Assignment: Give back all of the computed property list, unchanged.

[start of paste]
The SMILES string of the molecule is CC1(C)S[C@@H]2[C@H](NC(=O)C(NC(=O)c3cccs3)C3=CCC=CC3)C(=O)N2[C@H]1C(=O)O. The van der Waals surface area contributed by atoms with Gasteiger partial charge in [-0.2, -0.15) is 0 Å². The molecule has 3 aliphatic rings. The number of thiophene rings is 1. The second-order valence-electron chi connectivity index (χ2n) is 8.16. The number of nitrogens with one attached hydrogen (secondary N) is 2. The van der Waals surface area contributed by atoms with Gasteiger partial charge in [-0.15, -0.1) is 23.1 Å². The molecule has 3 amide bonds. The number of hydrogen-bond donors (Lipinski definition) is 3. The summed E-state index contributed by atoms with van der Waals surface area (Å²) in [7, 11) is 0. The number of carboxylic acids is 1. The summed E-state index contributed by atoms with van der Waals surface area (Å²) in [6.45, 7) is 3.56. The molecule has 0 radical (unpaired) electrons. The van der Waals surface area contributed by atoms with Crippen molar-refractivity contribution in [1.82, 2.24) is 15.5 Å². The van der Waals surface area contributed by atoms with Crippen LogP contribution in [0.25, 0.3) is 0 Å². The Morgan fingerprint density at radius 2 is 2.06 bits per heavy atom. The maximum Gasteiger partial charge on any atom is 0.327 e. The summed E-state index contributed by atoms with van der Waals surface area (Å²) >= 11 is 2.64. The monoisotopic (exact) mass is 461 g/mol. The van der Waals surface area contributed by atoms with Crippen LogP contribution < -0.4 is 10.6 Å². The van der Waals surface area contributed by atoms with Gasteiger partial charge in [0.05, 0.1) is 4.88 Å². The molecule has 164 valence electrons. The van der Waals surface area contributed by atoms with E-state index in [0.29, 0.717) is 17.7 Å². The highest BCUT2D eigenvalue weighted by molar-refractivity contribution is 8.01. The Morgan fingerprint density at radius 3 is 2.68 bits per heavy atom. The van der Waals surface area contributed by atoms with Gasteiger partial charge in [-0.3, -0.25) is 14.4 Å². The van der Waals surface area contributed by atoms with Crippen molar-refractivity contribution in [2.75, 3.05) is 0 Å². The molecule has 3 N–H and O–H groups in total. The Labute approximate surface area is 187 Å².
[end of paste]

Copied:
The SMILES string of the molecule is CC1(C)S[C@@H]2[C@H](NC(=O)C(NC(=O)c3cccs3)C3=CCC=CC3)C(=O)N2[C@H]1C(=O)O. The van der Waals surface area contributed by atoms with Gasteiger partial charge in [-0.2, -0.15) is 0 Å². The molecule has 3 aliphatic rings. The number of thiophene rings is 1. The second-order valence-electron chi connectivity index (χ2n) is 8.16. The number of nitrogens with one attached hydrogen (secondary N) is 2. The van der Waals surface area contributed by atoms with Gasteiger partial charge in [-0.15, -0.1) is 23.1 Å². The molecule has 3 amide bonds. The number of hydrogen-bond donors (Lipinski definition) is 3. The summed E-state index contributed by atoms with van der Waals surface area (Å²) in [7, 11) is 0. The number of carboxylic acids is 1. The summed E-state index contributed by atoms with van der Waals surface area (Å²) in [6.45, 7) is 3.56. The molecule has 0 radical (unpaired) electrons. The van der Waals surface area contributed by atoms with Crippen molar-refractivity contribution in [1.82, 2.24) is 15.5 Å². The van der Waals surface area contributed by atoms with Crippen LogP contribution in [0.25, 0.3) is 0 Å². The Morgan fingerprint density at radius 2 is 2.06 bits per heavy atom. The maximum Gasteiger partial charge on any atom is 0.327 e. The summed E-state index contributed by atoms with van der Waals surface area (Å²) >= 11 is 2.64. The monoisotopic (exact) mass is 461 g/mol. The van der Waals surface area contributed by atoms with Crippen LogP contribution < -0.4 is 10.6 Å². The van der Waals surface area contributed by atoms with Gasteiger partial charge in [0.05, 0.1) is 4.88 Å². The molecule has 164 valence electrons. The van der Waals surface area contributed by atoms with E-state index in [0.29, 0.717) is 17.7 Å². The highest BCUT2D eigenvalue weighted by molar-refractivity contribution is 8.01. The Morgan fingerprint density at radius 3 is 2.68 bits per heavy atom. The van der Waals surface area contributed by atoms with Gasteiger partial charge in [-0.3, -0.25) is 14.4 Å². The van der Waals surface area contributed by atoms with Crippen molar-refractivity contribution in [2.75, 3.05) is 0 Å². The molecule has 3 N–H and O–H groups in total. The Labute approximate surface area is 187 Å².